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Home / Economy / How  do  SDRs  help maintain balance of payments?

How  do  SDRs  help maintain balance of payments?

Of the accretion of $31.2 billion in July-September 2021 in foreign exchange reserves, $17.86 billion was by way of Special Drawing Rights (SDR) support received from the International Monetary Fund (IMF) on 23 August 2021

Of the accretion of $31.2 billion in July-September 2021 in foreign exchange reserves, $17.86 billion was by way of Special Drawing Rights (SDR) support received from the International Monetary Fund (IMF) on 23 August 2021. Mint explains

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Of the accretion of $31.2 billion in July-September 2021 in foreign exchange reserves, $17.86 billion was by way of Special Drawing Rights (SDR) support received from the International Monetary Fund (IMF) on 23 August 2021. Mint explains:

Of the accretion of $31.2 billion in July-September 2021 in foreign exchange reserves, $17.86 billion was by way of Special Drawing Rights (SDR) support received from the International Monetary Fund (IMF) on 23 August 2021. Mint explains:

Why were SDRs created by the IMF?

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Why were SDRs created by the IMF?

SDRs, created by the IMF in 1969, are an international reserve asset and are meant to supplement countries’ reserves. Adding SDRs to the country’s international reserves makes it more financially resilient. Providing liquidity support to developing and low-income countries allows them to tide over the balance of payments (BOP) situations like the one India has been experiencing due to the pandemic and the one it faced earlier in 1991. SDRs being one of the components of foreign exchange reserves (FER) of a country, an increase in its holdings is reflected in the BOP.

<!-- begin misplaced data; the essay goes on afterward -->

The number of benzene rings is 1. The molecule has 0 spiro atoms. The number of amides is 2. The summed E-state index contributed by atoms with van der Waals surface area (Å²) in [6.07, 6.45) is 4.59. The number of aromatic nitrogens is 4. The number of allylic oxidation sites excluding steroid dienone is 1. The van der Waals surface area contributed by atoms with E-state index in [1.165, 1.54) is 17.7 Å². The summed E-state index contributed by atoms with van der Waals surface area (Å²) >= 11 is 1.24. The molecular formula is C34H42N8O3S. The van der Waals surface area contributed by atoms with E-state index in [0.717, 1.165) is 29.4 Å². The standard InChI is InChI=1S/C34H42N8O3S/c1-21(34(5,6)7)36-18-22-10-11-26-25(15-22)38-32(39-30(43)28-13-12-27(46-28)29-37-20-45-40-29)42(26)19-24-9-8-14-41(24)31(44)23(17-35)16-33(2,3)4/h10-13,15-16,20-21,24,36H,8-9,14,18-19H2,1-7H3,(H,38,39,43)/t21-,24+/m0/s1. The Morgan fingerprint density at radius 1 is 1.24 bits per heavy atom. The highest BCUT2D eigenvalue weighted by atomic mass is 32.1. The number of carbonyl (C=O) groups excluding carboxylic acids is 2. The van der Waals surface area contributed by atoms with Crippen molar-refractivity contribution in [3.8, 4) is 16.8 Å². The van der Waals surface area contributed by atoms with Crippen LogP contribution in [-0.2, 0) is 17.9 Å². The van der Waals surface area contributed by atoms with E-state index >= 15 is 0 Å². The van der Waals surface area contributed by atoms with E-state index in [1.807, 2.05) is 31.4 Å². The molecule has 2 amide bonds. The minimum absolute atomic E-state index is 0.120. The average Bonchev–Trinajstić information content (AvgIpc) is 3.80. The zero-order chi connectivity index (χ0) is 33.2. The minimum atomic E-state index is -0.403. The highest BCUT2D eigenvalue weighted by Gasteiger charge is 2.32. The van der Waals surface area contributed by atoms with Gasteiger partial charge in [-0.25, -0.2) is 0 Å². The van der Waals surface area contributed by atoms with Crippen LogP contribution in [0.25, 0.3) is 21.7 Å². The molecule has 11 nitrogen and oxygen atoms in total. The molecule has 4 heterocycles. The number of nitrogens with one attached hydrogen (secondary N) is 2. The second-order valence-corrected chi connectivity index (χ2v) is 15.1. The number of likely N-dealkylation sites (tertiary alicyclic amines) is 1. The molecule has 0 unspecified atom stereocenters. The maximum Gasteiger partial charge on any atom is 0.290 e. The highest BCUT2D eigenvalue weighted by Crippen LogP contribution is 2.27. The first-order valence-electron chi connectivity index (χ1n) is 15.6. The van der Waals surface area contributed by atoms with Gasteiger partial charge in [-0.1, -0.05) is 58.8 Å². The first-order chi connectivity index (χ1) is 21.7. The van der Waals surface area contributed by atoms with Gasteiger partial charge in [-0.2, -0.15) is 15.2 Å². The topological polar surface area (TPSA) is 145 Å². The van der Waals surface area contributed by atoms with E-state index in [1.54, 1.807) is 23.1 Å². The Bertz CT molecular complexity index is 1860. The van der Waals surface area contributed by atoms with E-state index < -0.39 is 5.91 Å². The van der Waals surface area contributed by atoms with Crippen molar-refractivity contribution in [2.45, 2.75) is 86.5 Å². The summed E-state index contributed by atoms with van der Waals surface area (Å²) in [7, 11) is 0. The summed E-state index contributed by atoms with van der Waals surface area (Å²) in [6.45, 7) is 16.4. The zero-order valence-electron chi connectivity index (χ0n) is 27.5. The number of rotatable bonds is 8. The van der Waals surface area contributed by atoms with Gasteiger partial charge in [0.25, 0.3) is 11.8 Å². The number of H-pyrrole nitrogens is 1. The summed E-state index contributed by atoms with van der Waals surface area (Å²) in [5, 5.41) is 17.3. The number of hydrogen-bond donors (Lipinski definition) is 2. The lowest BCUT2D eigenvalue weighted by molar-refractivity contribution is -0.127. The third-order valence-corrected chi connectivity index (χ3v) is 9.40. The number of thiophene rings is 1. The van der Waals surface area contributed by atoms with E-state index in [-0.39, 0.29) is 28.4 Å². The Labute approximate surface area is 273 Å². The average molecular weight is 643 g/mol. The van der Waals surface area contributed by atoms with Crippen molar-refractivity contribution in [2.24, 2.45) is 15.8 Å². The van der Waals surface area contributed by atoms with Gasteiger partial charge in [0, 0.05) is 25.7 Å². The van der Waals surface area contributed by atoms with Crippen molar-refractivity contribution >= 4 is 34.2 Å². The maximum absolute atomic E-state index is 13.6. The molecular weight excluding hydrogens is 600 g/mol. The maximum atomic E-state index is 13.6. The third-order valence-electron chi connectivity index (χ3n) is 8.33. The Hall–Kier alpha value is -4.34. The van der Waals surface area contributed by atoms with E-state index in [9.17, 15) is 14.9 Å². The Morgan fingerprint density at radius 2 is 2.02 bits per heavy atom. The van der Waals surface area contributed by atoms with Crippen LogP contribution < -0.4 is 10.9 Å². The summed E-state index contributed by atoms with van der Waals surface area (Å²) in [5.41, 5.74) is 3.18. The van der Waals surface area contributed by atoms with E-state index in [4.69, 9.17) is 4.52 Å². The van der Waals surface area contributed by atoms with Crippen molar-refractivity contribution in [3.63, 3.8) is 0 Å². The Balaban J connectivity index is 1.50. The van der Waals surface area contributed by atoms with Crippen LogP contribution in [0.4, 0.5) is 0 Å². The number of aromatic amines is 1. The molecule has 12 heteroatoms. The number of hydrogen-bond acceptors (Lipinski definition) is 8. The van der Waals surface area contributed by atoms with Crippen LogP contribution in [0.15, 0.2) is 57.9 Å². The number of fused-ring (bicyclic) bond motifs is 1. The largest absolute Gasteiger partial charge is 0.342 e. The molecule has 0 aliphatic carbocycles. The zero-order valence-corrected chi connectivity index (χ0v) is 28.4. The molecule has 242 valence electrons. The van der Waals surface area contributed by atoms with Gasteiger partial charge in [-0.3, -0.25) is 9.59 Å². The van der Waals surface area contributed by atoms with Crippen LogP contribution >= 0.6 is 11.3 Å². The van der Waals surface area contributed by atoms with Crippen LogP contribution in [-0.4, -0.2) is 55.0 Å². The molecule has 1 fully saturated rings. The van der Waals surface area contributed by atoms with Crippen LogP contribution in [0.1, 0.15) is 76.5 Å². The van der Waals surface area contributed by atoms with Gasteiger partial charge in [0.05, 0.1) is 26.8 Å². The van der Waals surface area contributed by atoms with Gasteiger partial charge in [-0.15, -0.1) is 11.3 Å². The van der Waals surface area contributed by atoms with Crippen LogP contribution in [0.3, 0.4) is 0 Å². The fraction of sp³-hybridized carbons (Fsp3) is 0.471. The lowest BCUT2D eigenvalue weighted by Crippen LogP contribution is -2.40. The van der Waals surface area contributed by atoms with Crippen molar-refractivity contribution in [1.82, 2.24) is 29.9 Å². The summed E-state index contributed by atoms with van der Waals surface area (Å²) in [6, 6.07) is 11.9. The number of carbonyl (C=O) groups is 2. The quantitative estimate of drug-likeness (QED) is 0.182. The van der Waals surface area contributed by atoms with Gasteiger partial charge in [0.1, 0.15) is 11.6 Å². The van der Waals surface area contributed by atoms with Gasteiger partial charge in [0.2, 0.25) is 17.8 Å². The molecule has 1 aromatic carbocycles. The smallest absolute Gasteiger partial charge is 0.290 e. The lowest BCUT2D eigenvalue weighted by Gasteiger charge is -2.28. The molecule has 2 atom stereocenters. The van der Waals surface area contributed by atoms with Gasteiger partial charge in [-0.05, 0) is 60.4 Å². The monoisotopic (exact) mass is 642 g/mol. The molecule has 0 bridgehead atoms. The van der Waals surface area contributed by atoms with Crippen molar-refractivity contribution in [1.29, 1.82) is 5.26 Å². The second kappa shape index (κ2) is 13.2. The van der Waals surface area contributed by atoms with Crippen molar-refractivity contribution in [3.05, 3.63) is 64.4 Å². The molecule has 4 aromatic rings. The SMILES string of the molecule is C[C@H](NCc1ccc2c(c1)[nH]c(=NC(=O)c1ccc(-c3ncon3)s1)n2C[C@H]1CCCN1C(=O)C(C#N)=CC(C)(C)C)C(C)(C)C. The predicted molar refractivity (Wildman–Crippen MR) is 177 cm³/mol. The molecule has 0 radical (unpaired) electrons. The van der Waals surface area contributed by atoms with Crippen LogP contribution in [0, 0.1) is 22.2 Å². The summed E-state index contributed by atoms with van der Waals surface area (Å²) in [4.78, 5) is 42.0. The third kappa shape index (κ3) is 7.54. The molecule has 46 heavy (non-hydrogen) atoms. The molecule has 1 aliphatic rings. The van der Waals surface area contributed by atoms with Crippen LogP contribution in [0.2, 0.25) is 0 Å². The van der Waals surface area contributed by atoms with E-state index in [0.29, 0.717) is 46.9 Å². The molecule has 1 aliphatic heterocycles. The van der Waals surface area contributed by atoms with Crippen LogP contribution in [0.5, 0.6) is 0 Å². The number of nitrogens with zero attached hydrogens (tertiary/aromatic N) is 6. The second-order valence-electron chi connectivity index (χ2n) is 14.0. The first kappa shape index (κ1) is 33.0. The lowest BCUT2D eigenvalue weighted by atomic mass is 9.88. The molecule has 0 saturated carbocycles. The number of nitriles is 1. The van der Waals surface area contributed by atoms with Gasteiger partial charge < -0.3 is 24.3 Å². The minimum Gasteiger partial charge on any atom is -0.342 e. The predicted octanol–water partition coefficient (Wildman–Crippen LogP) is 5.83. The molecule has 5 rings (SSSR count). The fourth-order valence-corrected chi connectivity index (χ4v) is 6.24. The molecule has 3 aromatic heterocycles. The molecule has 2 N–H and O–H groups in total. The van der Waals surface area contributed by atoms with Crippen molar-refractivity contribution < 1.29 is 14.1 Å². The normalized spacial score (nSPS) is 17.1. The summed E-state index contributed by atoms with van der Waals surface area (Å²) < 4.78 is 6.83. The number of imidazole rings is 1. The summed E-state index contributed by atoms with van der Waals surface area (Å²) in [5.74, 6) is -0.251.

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What are the key components of BOP?

The BOP divides transactions of a country with the rest of the world into two accounts: the current account and the capital account. The current account consists of net trade of exports and imports of products and services, net earnings on cross-border investments and net transfer payments. The capital account constitutes a country’s transactions in financial instruments i.e. assets and liabilities constituting of direct investment, portfolio investment, loans, banking capital, and other capital. International reserves and IMF transactions are also a key component of the BOP.

What has been India’s BOP position in recent years?

In the July-September 2021 quarter, India’s current account slipped into a deficit of $9.58 billion as against a surplus of $6.57 billion in the April-June 2021 quarter. In the January-March quarter of FY20, the country’s current account had recorded a surplus on the back of a higher decline in imports.

What does the SDR support signify?

Countries worldwide are going through one of the worst health and economic crises, and India has been no exception. The present support of $17.86 billion in August 2021 by way of SDR has helped cushion the worsening current account deficit. It is also indicative of the fact that the domestic business environment is failing to attract foreign direct investment. This might also point to external factors such as the US Federal Reserve’s plans to increase interest rates, which make FPIs move away from host countries such as India.

Is dependence on SDR a matter of concern?

A BOP dependent on an SDR-dependent capital account surplus to cushion the country’s widening current account deficit is not a comfortable position to be in. Importantly, IMF support comes with a baggage of conditions as was the case in 1991—the support came with the condition that India initiate big ticket economic reforms. Any democratic country would be more comfortable with sovereign rights to design its policy strategy.

Jagadish Shettigar and Pooja Misra are faculty members at BIMTECH.

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